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I need to pass some commands to terminal throw C program and get it's input after that. As a part of it, I have a line where Expect script must be placed.

FILE *command = popen("script here","r");

Script I need to execute is:

expect -c 'spawn ssh  user@host cat /proc/stat

expect {
-re ".*yes/no.*" {
send "yes\r"
exp_continue
}
"password:" {
send -- "password\r"
}
}
interact'

So, I need to escape several characters so script worked as it need to work. I tried different sequences of escaping, but all of them are not right.

And thank you for your attention.

UPD:

Without escaping I get error while compiling ( "syntax error before `*'" , "stray '\' in program" and others). I think that problem caused by new lines, but script don't work if I simply write it in one line. I tried to use \n , but this did not helped me.

So, I cannot simply copy and paste script to C file, it need some processing

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1  
Why exactly do you need to escape the contents of this script? Escaping is only necessary when writing string or character literals into C source node, not when reading data from external files. –  templatetypedef Jan 13 '11 at 8:56
    
What escape sequences have you tried, and what was the result? –  Péter Török Jan 13 '11 at 8:57
    
Without escaping I get error while compiling ( "syntax error before `*'" , "stray '\' in program" and others). I think that problem caused by new lines, but script don't work if I simply write it in one line. I tried to use \n , but this did not helped me. So, I cannot simply copy and paste script to C file, it need some processing –  George Jan 13 '11 at 9:20

2 Answers 2

First things first, C's stringification can help you make multiline-strings easier on the eyes:

char *script = "expect -c 'spawn ssh user@host cat /proc/stat\n\n"
               "expect {\n"
               "-re \".*yes/no.*\"\n"
               "send \"yes\\r\"\n"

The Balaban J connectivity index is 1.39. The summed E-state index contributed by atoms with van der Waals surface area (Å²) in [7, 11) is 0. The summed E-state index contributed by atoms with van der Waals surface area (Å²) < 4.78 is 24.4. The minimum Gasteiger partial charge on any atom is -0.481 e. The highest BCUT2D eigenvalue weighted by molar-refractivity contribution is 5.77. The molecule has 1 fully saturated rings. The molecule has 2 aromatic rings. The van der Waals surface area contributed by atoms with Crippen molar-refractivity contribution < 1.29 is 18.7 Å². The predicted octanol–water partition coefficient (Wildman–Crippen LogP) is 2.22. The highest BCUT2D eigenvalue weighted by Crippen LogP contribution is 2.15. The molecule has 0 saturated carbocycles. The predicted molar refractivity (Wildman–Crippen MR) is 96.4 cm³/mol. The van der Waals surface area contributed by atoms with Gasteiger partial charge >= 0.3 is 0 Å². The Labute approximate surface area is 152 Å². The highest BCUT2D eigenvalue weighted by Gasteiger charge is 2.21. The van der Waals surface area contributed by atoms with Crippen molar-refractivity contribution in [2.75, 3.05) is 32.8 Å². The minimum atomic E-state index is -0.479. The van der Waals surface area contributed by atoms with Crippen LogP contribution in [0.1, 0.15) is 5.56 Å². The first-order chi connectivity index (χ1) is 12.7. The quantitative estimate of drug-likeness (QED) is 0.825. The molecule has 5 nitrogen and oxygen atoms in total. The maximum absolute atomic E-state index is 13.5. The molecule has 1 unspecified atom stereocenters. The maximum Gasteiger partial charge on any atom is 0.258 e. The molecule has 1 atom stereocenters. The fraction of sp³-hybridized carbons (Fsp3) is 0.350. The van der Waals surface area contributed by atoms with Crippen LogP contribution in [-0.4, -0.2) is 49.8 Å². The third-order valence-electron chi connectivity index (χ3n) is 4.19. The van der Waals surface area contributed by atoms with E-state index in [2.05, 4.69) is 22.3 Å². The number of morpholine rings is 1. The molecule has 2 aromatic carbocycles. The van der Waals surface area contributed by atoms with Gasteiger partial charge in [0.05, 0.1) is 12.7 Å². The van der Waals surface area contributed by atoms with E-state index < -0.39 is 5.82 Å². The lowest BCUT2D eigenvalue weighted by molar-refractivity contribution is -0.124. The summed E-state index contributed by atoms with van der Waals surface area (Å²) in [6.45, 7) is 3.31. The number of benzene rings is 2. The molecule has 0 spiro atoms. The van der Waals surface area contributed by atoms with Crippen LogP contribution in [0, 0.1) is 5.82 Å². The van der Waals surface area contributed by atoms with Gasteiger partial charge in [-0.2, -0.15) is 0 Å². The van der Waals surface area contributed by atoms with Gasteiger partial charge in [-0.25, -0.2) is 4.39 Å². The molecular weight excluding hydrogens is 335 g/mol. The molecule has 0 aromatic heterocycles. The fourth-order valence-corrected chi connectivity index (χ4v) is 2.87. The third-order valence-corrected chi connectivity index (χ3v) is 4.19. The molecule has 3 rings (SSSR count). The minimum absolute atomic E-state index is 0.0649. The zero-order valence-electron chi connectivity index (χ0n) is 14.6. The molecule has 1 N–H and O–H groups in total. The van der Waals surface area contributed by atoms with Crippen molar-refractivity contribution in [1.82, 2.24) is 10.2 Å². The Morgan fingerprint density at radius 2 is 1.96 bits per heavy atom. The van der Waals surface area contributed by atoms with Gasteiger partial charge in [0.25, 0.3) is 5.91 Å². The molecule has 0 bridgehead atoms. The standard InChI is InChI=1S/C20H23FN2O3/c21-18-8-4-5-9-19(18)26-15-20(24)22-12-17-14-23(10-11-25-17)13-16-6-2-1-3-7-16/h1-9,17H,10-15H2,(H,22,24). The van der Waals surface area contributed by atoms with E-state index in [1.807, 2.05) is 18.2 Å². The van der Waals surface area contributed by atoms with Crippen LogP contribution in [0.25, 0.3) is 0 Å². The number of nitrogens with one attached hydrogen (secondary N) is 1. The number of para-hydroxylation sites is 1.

...

The compiler will happily smash all those strings together for you.

Note of course that the \n are turned into newline characters in the string at compile time, while \\r is turned into \r in the string at compile time, which expect is hopefully turning into a carriage return at run time.

Second thing, are you sure embedding an expect script into an executable program is the right approach? Perhaps the host you are logging into will change along the way; replacing the script is much easier if it is broken out separate from the executable. (I can't tell you how many hundreds of pppd chat scripts I have written in my life, I'm just glad it didn't require a recompile of pppd to make them work!)

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+1 for pointing out it's a bad idea. –  Tony D Jan 13 '11 at 9:38
    
Thank you! Your advices was very useful for me. About embedding - in my case it is not bad. All dependencies, addresses etc are hardcoded and all system works as one entire thing. Address, password username will never be changed. –  George Jan 14 '11 at 12:21

If you're hardcoding the "script" in your C program, you need to follow the C rules: that means escaping the embedded double-quotes and backslashes...

const char script[] =
    "expect -c 'spawn ssh  user@host cat /proc/stat\n"
    "expect { -re \".*yes/no.*\" { send \"yes\\r\" exp_continue }\n"
    "             \"password:\" { send -- \"password\\r\" }\n"
    "       }\n"
    "interact'\n"

Notice I've also terminated the lines with the C newline escape code '\n'.

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